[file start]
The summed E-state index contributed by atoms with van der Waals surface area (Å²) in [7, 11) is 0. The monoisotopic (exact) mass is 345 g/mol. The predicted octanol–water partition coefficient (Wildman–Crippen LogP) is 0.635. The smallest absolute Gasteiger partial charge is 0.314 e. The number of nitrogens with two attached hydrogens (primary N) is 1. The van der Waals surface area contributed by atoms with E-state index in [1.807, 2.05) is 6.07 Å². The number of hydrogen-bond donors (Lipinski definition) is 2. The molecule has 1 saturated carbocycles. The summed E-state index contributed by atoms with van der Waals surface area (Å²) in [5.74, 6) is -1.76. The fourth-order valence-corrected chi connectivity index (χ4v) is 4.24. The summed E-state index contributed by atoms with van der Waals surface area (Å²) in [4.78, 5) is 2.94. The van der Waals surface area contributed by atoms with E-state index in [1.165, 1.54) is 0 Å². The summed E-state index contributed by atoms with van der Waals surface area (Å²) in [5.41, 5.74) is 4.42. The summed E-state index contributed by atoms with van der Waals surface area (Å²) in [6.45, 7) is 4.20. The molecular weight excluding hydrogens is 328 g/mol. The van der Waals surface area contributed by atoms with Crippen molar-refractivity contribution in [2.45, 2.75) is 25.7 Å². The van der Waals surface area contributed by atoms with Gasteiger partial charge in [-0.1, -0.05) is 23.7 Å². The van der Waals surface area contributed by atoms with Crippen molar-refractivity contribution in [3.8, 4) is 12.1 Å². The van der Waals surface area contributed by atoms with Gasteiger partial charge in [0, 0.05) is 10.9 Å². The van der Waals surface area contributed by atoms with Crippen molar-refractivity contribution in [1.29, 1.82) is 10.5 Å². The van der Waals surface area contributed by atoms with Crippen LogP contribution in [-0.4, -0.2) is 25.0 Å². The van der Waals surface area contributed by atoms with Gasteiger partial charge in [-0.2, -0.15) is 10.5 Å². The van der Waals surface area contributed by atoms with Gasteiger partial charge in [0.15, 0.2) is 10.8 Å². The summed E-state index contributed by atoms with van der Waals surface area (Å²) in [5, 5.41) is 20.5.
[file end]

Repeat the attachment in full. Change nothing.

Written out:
The summed E-state index contributed by atoms with van der Waals surface area (Å²) in [7, 11) is 0. The monoisotopic (exact) mass is 345 g/mol. The predicted octanol–water partition coefficient (Wildman–Crippen LogP) is 0.635. The smallest absolute Gasteiger partial charge is 0.314 e. The number of nitrogens with two attached hydrogens (primary N) is 1. The van der Waals surface area contributed by atoms with E-state index in [1.807, 2.05) is 6.07 Å². The number of hydrogen-bond donors (Lipinski definition) is 2. The molecule has 1 saturated carbocycles. The summed E-state index contributed by atoms with van der Waals surface area (Å²) in [5.74, 6) is -1.76. The fourth-order valence-corrected chi connectivity index (χ4v) is 4.24. The summed E-state index contributed by atoms with van der Waals surface area (Å²) in [4.78, 5) is 2.94. The van der Waals surface area contributed by atoms with E-state index in [1.165, 1.54) is 0 Å². The summed E-state index contributed by atoms with van der Waals surface area (Å²) in [5.41, 5.74) is 4.42. The summed E-state index contributed by atoms with van der Waals surface area (Å²) in [6.45, 7) is 4.20. The molecular weight excluding hydrogens is 328 g/mol. The van der Waals surface area contributed by atoms with Crippen molar-refractivity contribution in [2.45, 2.75) is 25.7 Å². The van der Waals surface area contributed by atoms with Gasteiger partial charge in [-0.1, -0.05) is 23.7 Å². The van der Waals surface area contributed by atoms with Crippen molar-refractivity contribution in [3.8, 4) is 12.1 Å². The van der Waals surface area contributed by atoms with Gasteiger partial charge in [0, 0.05) is 10.9 Å². The van der Waals surface area contributed by atoms with Crippen molar-refractivity contribution in [1.29, 1.82) is 10.5 Å². The van der Waals surface area contributed by atoms with Crippen LogP contribution in [-0.4, -0.2) is 25.0 Å². The van der Waals surface area contributed by atoms with Gasteiger partial charge in [-0.2, -0.15) is 10.5 Å². The van der Waals surface area contributed by atoms with Gasteiger partial charge in [0.15, 0.2) is 10.8 Å². The summed E-state index contributed by atoms with van der Waals surface area (Å²) in [5, 5.41) is 20.5.